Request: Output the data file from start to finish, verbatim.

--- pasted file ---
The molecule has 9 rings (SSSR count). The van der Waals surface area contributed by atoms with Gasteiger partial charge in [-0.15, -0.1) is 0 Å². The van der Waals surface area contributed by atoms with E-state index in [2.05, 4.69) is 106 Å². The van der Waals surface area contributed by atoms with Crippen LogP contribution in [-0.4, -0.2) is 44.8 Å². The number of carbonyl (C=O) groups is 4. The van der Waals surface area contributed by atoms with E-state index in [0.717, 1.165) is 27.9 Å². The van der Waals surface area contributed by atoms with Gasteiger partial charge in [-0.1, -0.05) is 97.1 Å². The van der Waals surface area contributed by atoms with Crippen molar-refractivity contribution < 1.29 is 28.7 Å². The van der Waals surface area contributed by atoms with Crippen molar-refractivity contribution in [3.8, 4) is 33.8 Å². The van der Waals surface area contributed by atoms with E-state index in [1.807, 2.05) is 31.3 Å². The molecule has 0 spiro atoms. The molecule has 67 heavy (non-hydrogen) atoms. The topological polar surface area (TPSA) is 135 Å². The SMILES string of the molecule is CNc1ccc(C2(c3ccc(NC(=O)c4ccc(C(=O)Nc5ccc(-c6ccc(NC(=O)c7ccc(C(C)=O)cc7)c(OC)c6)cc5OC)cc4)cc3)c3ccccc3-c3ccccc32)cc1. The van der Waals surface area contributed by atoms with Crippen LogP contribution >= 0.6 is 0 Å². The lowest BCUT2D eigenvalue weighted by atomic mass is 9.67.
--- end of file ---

The molecule has 9 rings (SSSR count). The van der Waals surface area contributed by atoms with Gasteiger partial charge in [-0.15, -0.1) is 0 Å². The van der Waals surface area contributed by atoms with E-state index in [2.05, 4.69) is 106 Å². The van der Waals surface area contributed by atoms with Crippen LogP contribution in [-0.4, -0.2) is 44.8 Å². The number of carbonyl (C=O) groups is 4. The van der Waals surface area contributed by atoms with E-state index in [0.717, 1.165) is 27.9 Å². The van der Waals surface area contributed by atoms with Gasteiger partial charge in [-0.1, -0.05) is 97.1 Å². The van der Waals surface area contributed by atoms with Crippen molar-refractivity contribution < 1.29 is 28.7 Å². The van der Waals surface area contributed by atoms with Crippen molar-refractivity contribution in [3.8, 4) is 33.8 Å². The van der Waals surface area contributed by atoms with E-state index in [1.807, 2.05) is 31.3 Å². The molecule has 0 spiro atoms. The molecule has 67 heavy (non-hydrogen) atoms. The topological polar surface area (TPSA) is 135 Å². The SMILES string of the molecule is CNc1ccc(C2(c3ccc(NC(=O)c4ccc(C(=O)Nc5ccc(-c6ccc(NC(=O)c7ccc(C(C)=O)cc7)c(OC)c6)cc5OC)cc4)cc3)c3ccccc3-c3ccccc32)cc1. The van der Waals surface area contributed by atoms with Crippen LogP contribution >= 0.6 is 0 Å². The lowest BCUT2D eigenvalue weighted by atomic mass is 9.67.